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Every American child knows the toys they find under the tree on Christmas morning comes from the North Pole. Parents know they come from China.

There’s one U.S. toy maker, however, who is working hard to change the pattern. K’Nex, a family-owned company in Hatfield, Pa., is out to certify that toys can still be made in America. The company has brought most of the production of its plastic building toys back to its factory in Hatfield from subcontractors in China.

K’Nex is considered a small player in toy manufacturing when compared with its American rivals Hasbro Inc. and Mattel Inc. Nevertheless, K’Nex, along with its affiliate Rodon Group, have combined sales of more than $100 million.

However, forecasts looked merrier for U.S. toymakers when they looked at forecasts back in October. Hasbro reported international sales grew 11 percent, thanks to brand-hungry consumers in Latin America, Russia and Turkey. Mattel reported international sales jumped 9 percent compared with a rise of 3 percent in North America.

Retailers who stock their shelves and parents who open their wallets at the checkout counter, know that children’s games and sporting goods, mostly from China, totaled $33.5 billion which is about three times U.S. exports of such items.

Seniors can only shake their heads in disbelief when they look at the toy market today compared to their findings under the tree at Christmas. Not only in the price of items, but in the quality and the number of choices.

They break out in a smile, though when they see some of the toys when they were kids are still traveling from the North Pole to the houses of their grandchildren and great-grandchildren. The newer models are vastly improved, of course, but the basic purpose remains in place.

One thing more noticeable to oldtimers is the new building toys for girls. In the old days, construction toys for girls were not a big chunk of the market. The old chestnut that girls don’t build has vanished.

At the top of the wish list for our 3-year-old great-granddaughter, Lucy, was Lego Friends. I’m told the line launched last year and little girls go to work and build dollhouses, complete with a duplex and integrated circuits to power a light or fan.

Another model gives them the chance to snap together electronic modules that can be transformed into talking puppets, buzzing piggy banks, sound-triggered lamps and more.

I don’t know if our Lucy and her “friends” Emma and Olivia will use the Lego bricks to create their own groovy camper or cafe, but I’m betting the promising architect will come up with something neat.

Some toys have been around for generations. The teddy bear originated in 1903. Lincoln Logs have been on the market since 1924. Shirley Temple and her famous doll collections came out in 1934. The ever-popular Monopoly game was introduced in 1935.

Slinky made its debut in 1945, Mr. Potato Head in 1952 and Hula hoop in 1958. Women who now are grandmothers will never forget the excitements when Barbie was born in 1959. Men in their 40s and 50s will remember when they were inspired by G.I. Joe after his appearance in 1964.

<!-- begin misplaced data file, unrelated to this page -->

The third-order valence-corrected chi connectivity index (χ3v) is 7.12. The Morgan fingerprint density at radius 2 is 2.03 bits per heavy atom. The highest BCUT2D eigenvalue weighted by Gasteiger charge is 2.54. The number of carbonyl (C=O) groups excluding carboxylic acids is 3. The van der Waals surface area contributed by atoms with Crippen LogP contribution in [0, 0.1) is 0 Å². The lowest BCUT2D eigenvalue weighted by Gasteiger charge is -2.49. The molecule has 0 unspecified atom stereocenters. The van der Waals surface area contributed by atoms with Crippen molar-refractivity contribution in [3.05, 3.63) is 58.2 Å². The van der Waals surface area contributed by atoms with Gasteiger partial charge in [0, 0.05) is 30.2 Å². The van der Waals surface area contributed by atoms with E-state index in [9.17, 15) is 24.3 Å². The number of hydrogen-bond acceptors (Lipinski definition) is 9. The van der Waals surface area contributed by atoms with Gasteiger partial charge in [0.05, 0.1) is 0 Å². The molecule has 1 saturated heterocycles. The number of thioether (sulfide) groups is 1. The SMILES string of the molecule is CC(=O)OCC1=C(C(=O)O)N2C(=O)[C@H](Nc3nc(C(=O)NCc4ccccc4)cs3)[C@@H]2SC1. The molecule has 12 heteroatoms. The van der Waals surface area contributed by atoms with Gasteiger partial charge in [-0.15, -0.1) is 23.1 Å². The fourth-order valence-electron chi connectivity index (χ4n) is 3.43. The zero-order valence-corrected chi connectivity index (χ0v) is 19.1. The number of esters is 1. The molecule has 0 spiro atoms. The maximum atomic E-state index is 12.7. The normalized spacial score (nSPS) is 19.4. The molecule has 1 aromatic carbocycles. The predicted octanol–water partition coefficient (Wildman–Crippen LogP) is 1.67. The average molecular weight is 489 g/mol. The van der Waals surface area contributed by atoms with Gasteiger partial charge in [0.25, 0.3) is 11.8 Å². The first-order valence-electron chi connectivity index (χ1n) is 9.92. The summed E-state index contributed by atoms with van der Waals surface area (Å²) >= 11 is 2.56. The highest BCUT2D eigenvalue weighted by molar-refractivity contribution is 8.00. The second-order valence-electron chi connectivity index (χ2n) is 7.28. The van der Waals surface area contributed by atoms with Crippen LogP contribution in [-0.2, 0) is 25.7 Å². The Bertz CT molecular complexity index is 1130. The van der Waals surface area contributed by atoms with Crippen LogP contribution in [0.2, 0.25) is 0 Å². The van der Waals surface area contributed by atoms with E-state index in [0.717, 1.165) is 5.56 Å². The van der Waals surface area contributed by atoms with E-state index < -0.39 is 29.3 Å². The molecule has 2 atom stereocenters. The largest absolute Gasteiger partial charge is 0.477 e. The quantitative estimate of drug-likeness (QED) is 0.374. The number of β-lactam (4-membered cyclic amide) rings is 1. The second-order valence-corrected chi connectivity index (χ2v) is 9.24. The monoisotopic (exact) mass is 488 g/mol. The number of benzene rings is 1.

The pleasant memories and the fun and excitement that comes with the old favorites never fades.

Folks who grew up during the Great Depression of the 1930s retain memories of homemade toys at Christmas. They were happy if they found only one toy under the tree.

There is no intent here to throw a bucket of cold water on the advancement of technology and its grip on the modern-day culture, but toys made by parents, relatives and friends years ago seemed more appreciated by the children who received them. They considered it a bragging right when they could tell their neighborhood friends or school playmates that a particular item was made by “my Dad” or “my Mom.”

What made some toys more appealing was because they were made “just for you.” It was amazing what the moms and dads manufactured from old spare parts, from torn clothing to discarded baby-buggy wheels, and brought smiles to their offspring during the 10-year hardships of the 1930s.

Hoops made from barrels were the Hula hoops of earlier times. Scooters were made from a two-by-four with the wheels coming from an old pair of roller skates. Staves which formed the side of a cask or tub were used to make skis. Sand the staves, add some melted wax to make them slippery, take some rags to tie your feet to the staves, and head for the nearest hill.

Casks were plentiful in the area. Manufacturers and wholesalers used them to ship everything from fish and fruit to bolts and nails.

The Great Depression bread entrepreneurs. They took junked fenders off of cars and converted them to sleds for speeding down the hillsides of the Interstate Bridge or one of the many sand hills in the area. If you couldn’t find a fender, you went to the corner grocer for a large cardboard box.

Mothers were good at making Raggedy Ann dolls from old clothes for their daughters, or turning empty cereal boxes into sorts of handy items so their daughters could play nurse or operate a general store.

Every child has memories of the past when it comes to Christmas. No matter the size, the glow or the number of homemade playthings, they were special.

The toys of yesteryear were simple and they were all wrapped in love.

Over the years, Christmas changes for each of us. One thing that never changes, however, is the magic and joy of remembering family traditions.